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Coblentz is the name, diversified is the game

Progressive Dairyman Editor Audrey Schmitz Published on 11 September 2017
Cattle in a pasture

For Charles and Ellen Coblentz and their sons, there is no such thing as too many irons in the fire. Milking 500 cows, farming more than 8,000 acres, raising 1,000 head of beef and running a fertilizer business means everyone is all hands on deck all the time.

“We are on the move all the time, and we go at it. We do what we have to do every day, and that is what goes on at this operation,” Charles Coblentz says. “The most fun is when we are busy because we know we are helping people, we are providing a service, and we are also making money at it. And that is what it is all about.”

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In the beginning

Coblentz began dairying in 1972 and, at the time, was buying processed feed from the local feed mills.

“When I first started farming, I did struggle,” Coblentz says. “I always had problems trying to make ends meet, like every dairy farmer, and was always looking for an advantage to try and get ahead.”

During a hard winter in 1978, Coblentz fought to pay his feed bill and keep milking cows. It was then he started looking at building his own grain bins and grinding his own feed. Later that spring, he did just that.

“It just completely turned my operation around when I started processing my own feed,” Coblentz says. “Immediately, I was able to pay for my grinder, and I was able to start buying land.”

This allowed Coblentz to start growing cash crops like soybeans.

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Charles Coblentz and grandson Harrison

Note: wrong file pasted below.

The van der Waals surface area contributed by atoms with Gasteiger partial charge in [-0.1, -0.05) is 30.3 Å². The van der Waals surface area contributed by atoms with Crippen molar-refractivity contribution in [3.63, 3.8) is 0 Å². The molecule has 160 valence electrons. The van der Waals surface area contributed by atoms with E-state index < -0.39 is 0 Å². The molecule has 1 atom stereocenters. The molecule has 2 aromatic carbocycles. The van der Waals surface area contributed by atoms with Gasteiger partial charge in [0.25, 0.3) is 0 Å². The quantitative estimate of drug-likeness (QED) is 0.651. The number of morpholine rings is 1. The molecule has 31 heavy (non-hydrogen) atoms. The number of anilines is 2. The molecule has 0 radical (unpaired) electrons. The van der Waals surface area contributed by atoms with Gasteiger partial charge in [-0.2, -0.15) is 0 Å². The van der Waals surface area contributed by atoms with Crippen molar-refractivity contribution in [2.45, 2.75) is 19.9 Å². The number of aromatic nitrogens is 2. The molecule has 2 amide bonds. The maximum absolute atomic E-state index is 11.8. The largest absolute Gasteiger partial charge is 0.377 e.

After Coblentz got his feet back under himself, he felt it was time to do something besides dairy. So he tried other endeavors, such as investing in an over-the-road truck and other non-agricultural businesses. After mediocre results, Charles decided he should stick to a business he knew and could oversee.

“I went from my biggest expense, being the feed bill, to my next-biggest expense, which was fertilizer,” Coblentz says. “So it just made sense to go ahead and tackle the chemical, seed and fertilizer expense for the farm.”

In the fall of 1989, he bought a blender and started up his own fertilizer business called Coblentz Fertilizer.

Milk and money

“I would encourage others to start a side business,” Coblentz says. “It just seems to be harder and harder to make a profit every year on a consistent basis.”

Despite recent inconsistent milk prices, Coblentz has found a way to ensure his dairy operation stays profitable by expanding their row-crop farming, adding a beef enterprise, and owning and operating a production agriculture input retail business.

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“There are definitely ups and downs in the milk prices, and this has taken the downs out because there are times when the dairy doesn’t make money,” Coblentz says.

It would be his own fault, Coblentz says, if he couldn’t make money selling fertilizer, chemicals and seed through retail.